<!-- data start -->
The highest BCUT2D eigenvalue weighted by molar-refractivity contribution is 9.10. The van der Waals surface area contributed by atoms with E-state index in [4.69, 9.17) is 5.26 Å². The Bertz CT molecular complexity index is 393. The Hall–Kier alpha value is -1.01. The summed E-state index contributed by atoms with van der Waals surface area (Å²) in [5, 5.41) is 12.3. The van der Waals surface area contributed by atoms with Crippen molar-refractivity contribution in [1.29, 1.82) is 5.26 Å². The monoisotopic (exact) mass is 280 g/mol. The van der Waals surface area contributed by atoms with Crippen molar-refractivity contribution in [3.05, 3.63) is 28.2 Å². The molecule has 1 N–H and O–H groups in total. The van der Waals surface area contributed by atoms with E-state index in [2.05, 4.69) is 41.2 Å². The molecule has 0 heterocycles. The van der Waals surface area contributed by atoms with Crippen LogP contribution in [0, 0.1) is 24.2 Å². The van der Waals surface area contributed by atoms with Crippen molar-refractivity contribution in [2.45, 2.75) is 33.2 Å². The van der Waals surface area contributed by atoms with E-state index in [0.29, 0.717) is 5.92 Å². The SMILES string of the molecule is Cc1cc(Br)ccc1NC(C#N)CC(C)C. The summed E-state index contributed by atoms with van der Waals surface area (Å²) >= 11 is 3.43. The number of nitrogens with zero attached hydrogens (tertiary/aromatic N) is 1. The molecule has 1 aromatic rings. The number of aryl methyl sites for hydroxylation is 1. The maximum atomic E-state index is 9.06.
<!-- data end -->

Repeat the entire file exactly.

The highest BCUT2D eigenvalue weighted by molar-refractivity contribution is 9.10. The van der Waals surface area contributed by atoms with E-state index in [4.69, 9.17) is 5.26 Å². The Bertz CT molecular complexity index is 393. The Hall–Kier alpha value is -1.01. The summed E-state index contributed by atoms with van der Waals surface area (Å²) in [5, 5.41) is 12.3. The van der Waals surface area contributed by atoms with Crippen molar-refractivity contribution in [1.29, 1.82) is 5.26 Å². The monoisotopic (exact) mass is 280 g/mol. The van der Waals surface area contributed by atoms with Crippen molar-refractivity contribution in [3.05, 3.63) is 28.2 Å². The molecule has 1 N–H and O–H groups in total. The van der Waals surface area contributed by atoms with E-state index in [2.05, 4.69) is 41.2 Å². The molecule has 0 heterocycles. The van der Waals surface area contributed by atoms with Crippen LogP contribution in [0, 0.1) is 24.2 Å². The van der Waals surface area contributed by atoms with Crippen molar-refractivity contribution in [2.45, 2.75) is 33.2 Å². The van der Waals surface area contributed by atoms with E-state index in [0.29, 0.717) is 5.92 Å². The SMILES string of the molecule is Cc1cc(Br)ccc1NC(C#N)CC(C)C. The summed E-state index contributed by atoms with van der Waals surface area (Å²) >= 11 is 3.43. The number of nitrogens with zero attached hydrogens (tertiary/aromatic N) is 1. The molecule has 1 aromatic rings. The number of aryl methyl sites for hydroxylation is 1. The maximum atomic E-state index is 9.06.